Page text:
In 1992, filmmaker Taylor Steele released an influential short, “Momentum,” which focused largely on a group of teenage surfers living together near the famed Pipeline on the north shore of Hawaii’s Oahu.
By the mid-1990s, bolstered partly by their appearance in the film, these teenagers had helped turn surfing from a supposed subculture into an accepted action sport, and brought the U.S. into surfing ascendancy over Australia,
By the late 1990s, the bonds that tied the group together had been broken.
This story is told in an HBO Sports feature-length documentary, “Momentum Generation,” debuting December 11 at 10 p.m. ET. The documentary focuses on eight surfers.
Also featured is famed surf filmmaker Taylor Steele. But this is not one of his films.
Instead, “Generation Momentum” was written and directed by two non-surf documentarians: the brother team of Jeff and Michael Zimbalist (“The Two Escobars,” “Nossa Chape”). They do a yeoman’s job of combining current-day interviews with archive footage (much of it from Steele) into a gripping saga of youthful fun and growing ambition, followed by massive success, eventual disillusionment and depression, and ultimate redemption.
My only quibble — and it’s a big one — is that, as a non-fan of the sport, I almost tuned out during the first 10 minutes. Rather than getting right into some action — it is a sports film, right? — “Momentum Generation” starts off with backstory after backstory about folks I’m not yet familiar with. And these backstories are told by the surfers themselves, so they tend to be of the poorly written bio type, each starting with a variation of “I was born in…” or “I grew up in….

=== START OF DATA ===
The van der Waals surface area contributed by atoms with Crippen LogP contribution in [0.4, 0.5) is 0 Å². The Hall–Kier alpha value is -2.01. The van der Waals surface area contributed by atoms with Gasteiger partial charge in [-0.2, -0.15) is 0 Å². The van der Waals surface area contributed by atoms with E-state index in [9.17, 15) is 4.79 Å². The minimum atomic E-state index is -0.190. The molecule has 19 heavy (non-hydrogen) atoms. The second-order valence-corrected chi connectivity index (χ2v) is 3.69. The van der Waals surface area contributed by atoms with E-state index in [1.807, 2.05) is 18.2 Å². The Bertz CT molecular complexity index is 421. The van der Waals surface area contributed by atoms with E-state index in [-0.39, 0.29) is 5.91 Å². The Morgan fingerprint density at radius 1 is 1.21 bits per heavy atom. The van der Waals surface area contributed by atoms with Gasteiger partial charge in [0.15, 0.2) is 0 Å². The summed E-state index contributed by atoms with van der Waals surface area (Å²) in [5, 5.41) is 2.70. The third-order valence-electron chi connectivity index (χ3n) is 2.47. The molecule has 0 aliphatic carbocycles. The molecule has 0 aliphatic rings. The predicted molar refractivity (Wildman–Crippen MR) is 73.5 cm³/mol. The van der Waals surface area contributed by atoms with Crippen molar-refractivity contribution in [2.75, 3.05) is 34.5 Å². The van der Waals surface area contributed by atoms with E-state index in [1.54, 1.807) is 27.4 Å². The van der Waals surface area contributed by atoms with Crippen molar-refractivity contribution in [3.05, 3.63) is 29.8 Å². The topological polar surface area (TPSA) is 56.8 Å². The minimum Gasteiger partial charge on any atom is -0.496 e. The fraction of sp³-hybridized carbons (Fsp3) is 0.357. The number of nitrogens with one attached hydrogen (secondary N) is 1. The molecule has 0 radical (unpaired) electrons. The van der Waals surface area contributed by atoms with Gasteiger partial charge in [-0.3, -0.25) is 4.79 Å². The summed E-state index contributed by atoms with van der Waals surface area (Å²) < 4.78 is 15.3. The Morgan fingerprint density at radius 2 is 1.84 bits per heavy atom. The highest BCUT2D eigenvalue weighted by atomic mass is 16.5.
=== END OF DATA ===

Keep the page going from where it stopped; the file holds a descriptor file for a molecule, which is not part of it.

Yawn! So, start watching 15 minutes into the show. That’s when everyone gets to those enormous Pipeline waves, and the real story begins. It’s where I imagine a fictional movie on this subject would begin, with the backstories woven in later.
A significant part of the documentary concerns the rivalry between Kelly Slater -- eventual six-time world champion, “Baywatch”guest star and Pamela Anderson boyfriend -- and the more laid-back Rob Machado, who would never get the ultimate crown.
After one tragic death in 1997, the Momentum members go their own ways, some substituting competition for camaraderie, others turning to drugs or simply dropping out of the scene.
A decade later, Steele again paves the way to successful careers. He casts Machado in the starring role of a 2009 documentary, “The Drifter,”which proves therapeutic to the down-in-the-dumps surfer.
Machado becomes the first surfer to leave the competitive pro tour and still find success in the sport. This inspires the other Momentum members, including a now-depressed Slater.
Eventually, Slater brings everyone back into friendship. “Now that the competitiveness is gone, it’s like being kids again,” one of the group says.
In the end, it's a feelgood movie. And you can go back and enjoy the first 15 minutes.